Can You Imagine a President Lindsey Graham?
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Less than a week before Election Day 2014, Democrats in South Carolina finally got what they’ve long been waiting for: proof that dirt on Senator Lindsey Graham does, indeed, exist. No one expected it to affect his re-election, but the glimpse into Graham’s unscripted life was noteworthy nonetheless. The big secret? That the venerable senator from South Carolina apparently has his eye on bigger and better things.

The public may or may not be inclined to take Graham at his word when he says that he was just being “earthy” when he told a group of white males in Charleston recently that “I’m trying to help you with your tax status. I’m sorry the government’s so f—ed up. If I get to be president, white men in male-only clubs are going to do great in my presidency.”

According to the tape provided to CNN by “two separate South Carolina Democrats,” his audience laughed. The rest of South Carolina did too — at the idea of a President Lindsey Graham.

Indeed, the real takeaway from Grahamgate (can I make that a thing?) isn’t so much the joke about helping rich white, Southern men, it’s the context in which the joke was offered: “in my presidency.” There are few reasons why a seasoned politician like Lindsey Graham would make such a jest. Probably all of them are rooted in equal parts hubris and deep-seated ambition.

Still, it’s worth taking time to pause. We are, after all, talking about the office of the American Presidency, here, the position of Commander in Chief.

That Graham is deplored by every facet of the Palmetto State’s conservative base is simultaneously one of politics’ best known secrets and its most impenetrable mysteries.

In this election cycle, for instance, there was no shortage of primary challengers lining up to take on Graham. Yet none of them was able to convince Republican voters in the Southeast’s most crimson hub of conservatism to dump the moderate incumbent. Graham swept the primary, and then swept the general, tape or no tape.

But that doesn’t mean his road to the presidency will be paved with Palmetto leaves. “South Carolinians may reelect him grudgingly to the U.S. Senate in 2014,” says South Carolina political blogger Will Folks, “but he’s toast in six years—assuming he hasn’t destroyed the Republic by then.”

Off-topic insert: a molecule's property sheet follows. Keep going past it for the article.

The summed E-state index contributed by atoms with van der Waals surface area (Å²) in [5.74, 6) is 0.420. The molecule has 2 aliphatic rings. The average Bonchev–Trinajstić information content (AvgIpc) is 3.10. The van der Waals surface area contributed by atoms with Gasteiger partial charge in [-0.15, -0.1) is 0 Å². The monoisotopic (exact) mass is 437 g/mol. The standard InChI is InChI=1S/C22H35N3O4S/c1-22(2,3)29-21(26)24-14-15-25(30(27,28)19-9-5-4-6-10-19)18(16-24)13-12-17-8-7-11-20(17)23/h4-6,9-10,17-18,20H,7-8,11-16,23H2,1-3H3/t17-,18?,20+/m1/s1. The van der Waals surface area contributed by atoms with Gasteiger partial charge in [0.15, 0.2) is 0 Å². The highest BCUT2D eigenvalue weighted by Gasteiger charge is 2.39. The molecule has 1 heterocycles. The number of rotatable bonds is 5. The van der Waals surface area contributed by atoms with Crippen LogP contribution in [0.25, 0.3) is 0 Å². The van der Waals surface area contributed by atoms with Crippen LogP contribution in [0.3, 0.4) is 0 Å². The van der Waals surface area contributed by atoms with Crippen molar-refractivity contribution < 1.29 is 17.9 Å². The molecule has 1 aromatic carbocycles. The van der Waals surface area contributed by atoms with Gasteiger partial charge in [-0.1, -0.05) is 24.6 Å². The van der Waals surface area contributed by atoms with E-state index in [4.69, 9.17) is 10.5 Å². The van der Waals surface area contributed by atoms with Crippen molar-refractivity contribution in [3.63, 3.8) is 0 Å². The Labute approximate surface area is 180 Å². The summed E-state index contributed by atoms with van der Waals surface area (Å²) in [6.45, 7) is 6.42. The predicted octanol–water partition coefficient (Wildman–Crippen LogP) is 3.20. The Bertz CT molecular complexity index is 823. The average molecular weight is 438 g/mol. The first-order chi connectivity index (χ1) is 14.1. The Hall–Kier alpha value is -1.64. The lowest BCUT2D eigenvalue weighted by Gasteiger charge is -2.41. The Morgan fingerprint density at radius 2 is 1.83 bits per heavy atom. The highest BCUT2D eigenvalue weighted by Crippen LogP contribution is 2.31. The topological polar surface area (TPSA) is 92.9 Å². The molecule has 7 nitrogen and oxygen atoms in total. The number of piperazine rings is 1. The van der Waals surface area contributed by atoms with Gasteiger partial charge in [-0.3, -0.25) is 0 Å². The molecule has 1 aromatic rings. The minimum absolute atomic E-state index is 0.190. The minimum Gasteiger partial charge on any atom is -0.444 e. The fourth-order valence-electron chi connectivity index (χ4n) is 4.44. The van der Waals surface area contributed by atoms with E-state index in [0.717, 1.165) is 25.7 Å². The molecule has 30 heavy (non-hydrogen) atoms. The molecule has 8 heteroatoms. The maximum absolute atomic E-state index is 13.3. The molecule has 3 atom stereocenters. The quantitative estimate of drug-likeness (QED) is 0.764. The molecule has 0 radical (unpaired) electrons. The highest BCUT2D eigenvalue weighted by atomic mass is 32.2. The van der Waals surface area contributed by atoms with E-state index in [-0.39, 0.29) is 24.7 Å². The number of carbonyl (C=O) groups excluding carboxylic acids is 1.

Since 2008 and the near anointment of Senator John McCain—South Carolina, admittedly, helped plenty with that—the conservative electorate has swayed more and more away from interventionist foreign policy, Graham’s bailiwick. Thus, a unified approach to GOP foreign policy in 2016 seems about as likely as a southern snowstorm on Christmas Day (no matter how much we may hope for both).

In one corner is Sen. Rand Paul’s consistent rejection of hawkishness, which drove McCain to proclaim that a contest between the Kentuckian and Hillary Clinton would be a “tough choice.” Still, Paul was joined by the likes of Senators Ted Cruz and Marco Rubio in voting against taking action in Syria last year. Guess where Graham stood?  

But that was so 2013. Vladimir Putin and ISIS have changed the calculus for some, including Cruz, who has recently been found gracing the airwaves with talk about the need for strong American leadership abroad. “The Republican flirtation with dovish noninterventionism is over. It wasn’t much of a fling,” writes the Weekly Standard’s Stephen F. Hayes.

Even if we admit, though, that some of those floored by President Barack Obama’s foreign policy might be back in a hawkish state of mind, that doesn’t mean their appetite is for Graham’s specific views.

To recap recent events: in 2010, Senator Graham called for a pre-emptive strike against Iran. In 2013, he implored his colleagues to get behind President Obama’s targeted killing program. That same year, Graham told South Carolinians that if the U.S. did not intervene in Syria, they could expect war to come “in the belly of a ship in the Charleston or New York Harbor.” And when news broke about the surveillance programs at the NSA, which many critics argue infringed on civil liberties, Graham stood on the Senate floor to say he was “glad” the NSA was gathering records.

Where does this leave Graham and his presidential ambitions? We’ll see where the wind blows over the next two years. But to the senator I would say this: good luck taking your message beyond the friendly avenues of Charleston and Columbia. 

Some will undoubtedly say stranger things have happened. I wouldn’t be so sure.

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